Food insecurity: Addressing the compounding impact of COVID-19
At the end of 2020, 233 million people in IDA countries were experiencing food insecurity, and that number is expected to rise in 2021 and 2022.
During the 2008 food crisis, IDA was front and center, fast-tracking assistance through the Global Food Crisis Response Program (GFRP). Between 2008 and 2012, the program reached 57.3 million people, including support for social protection programs and agricultural interventions.
Now, IDA’s COVID-19 food security response—$5.3 billion in new commitments—is once again focused on both the today and the long term. About half of these commitments will fund longer-term investments in resilience, in line with IDA’s stepped-up focus on the underlying drivers like conflict, climate and zoonotic diseases. Projects have an ongoing focus on those who are caught in the crosshairs of the pandemic: women, children, refugees, people with disabilities and other vulnerable populations.
Climate: Managing natural resources to build back better
As the frequency and impact of zoonotic disease outbreaks like COVID-19—infectious diseases transmitted from animals to humans—has increased over the past two decades, IDA is working closely with countries to support their efforts to better conserve and sustainably manage biodiversity.
“We want the Mecuburi Forest Reserve to be green again, to produce water and other environmental services for our livelihoods—as it used to be at the time of our forefathers,” said Felismino Manhica, a local leader from the Mecuburi District in Mozambique.
Manhica is one of 40 community leaders who completed training on identifying restoration opportunities and selecting feasible interventions, thanks to the IDA-funded Mozambique Conservation Areas for Biodiversity and Development Project. The restoration of degraded land is a priority for Mozambique—a country endowed with more than 32 million hectares of natural forest that are home to 6,000 plants, birds, and mammal species. IDA's support is protecting habitats while improving the lives of 20,000 people, almost half of which are women, around the national parks by providing alternative income-generating activities.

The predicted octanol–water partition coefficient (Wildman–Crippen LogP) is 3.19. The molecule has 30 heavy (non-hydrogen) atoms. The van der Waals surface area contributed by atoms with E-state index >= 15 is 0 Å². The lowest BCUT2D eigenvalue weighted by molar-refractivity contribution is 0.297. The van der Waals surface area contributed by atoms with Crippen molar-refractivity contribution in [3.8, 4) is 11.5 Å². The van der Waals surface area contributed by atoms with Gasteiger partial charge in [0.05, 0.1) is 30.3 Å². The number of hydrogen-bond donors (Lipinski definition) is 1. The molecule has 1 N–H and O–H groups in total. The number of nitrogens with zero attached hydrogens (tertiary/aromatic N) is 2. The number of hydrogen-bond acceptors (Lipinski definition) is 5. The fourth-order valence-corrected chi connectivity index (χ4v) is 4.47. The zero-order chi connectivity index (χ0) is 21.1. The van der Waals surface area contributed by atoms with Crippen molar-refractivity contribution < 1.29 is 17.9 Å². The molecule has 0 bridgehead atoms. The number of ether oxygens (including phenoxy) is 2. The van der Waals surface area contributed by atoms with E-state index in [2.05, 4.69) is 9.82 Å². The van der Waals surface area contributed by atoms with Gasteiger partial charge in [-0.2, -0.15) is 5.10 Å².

In some parts of the Sahel region—notably in Burkina Faso, Chad, Mali, Mauritania, Niger and Senegal—climate change is compounding the human and economic toll of COVID-19. Rainy seasons are growing shorter and the dry seasons are longer, sometimes lasting up to nine months. The drought in 2010 was particularly arduous. With temperatures in the Sahel increasing 1.5 times faster than the global average, these countries face increased water scarcity, reducing crop yields and livestock productivity, and affecting food security and food prices. That’s why IDA is investing in programs to scale up support to restore degraded land, boost agriculture productivity, and enhance water security to build climate-resilient food systems and sustainable landscapes.
As the stories of Mozambique and the Sahel illustrate, it is imperative to act now on climate. Protecting natural ecosystems and biodiversity and addressing the impacts of climate change are a critical part of the blueprint, as countries embark on a green, inclusive and resilient recovery.
The end goal: Position communities on the path to a resilient recovery
For people like Dr. Barreto, Dr. Sall, Kamala, and Felismino, IDA’s continued support for resilient health systems, social safety nets, sustainability, food security, and economic transformation is evident as they attempt to weather the impact of this pandemic. With hope on the horizon and as countries begin to look to recovery, IDA will continue to be a steadfast partner—bringing together global partners to enable countries to rebuild in resilient, inclusive, and sustainable ways that leave no one behind.
IDA Countries benefiting from the dedicated COVID-19 Fast-Track Facility (as of February 11, 2021)
Disclaimer: The boundaries, colors, denominations and any other information shown on this map do not imply, on the part of The World Bank Group, any judgment on the legal status of any territory, or any endorsement or acceptance of such boundaries.
For more information about the World Bank Group’s operational response to COVID-19, view the projects list here.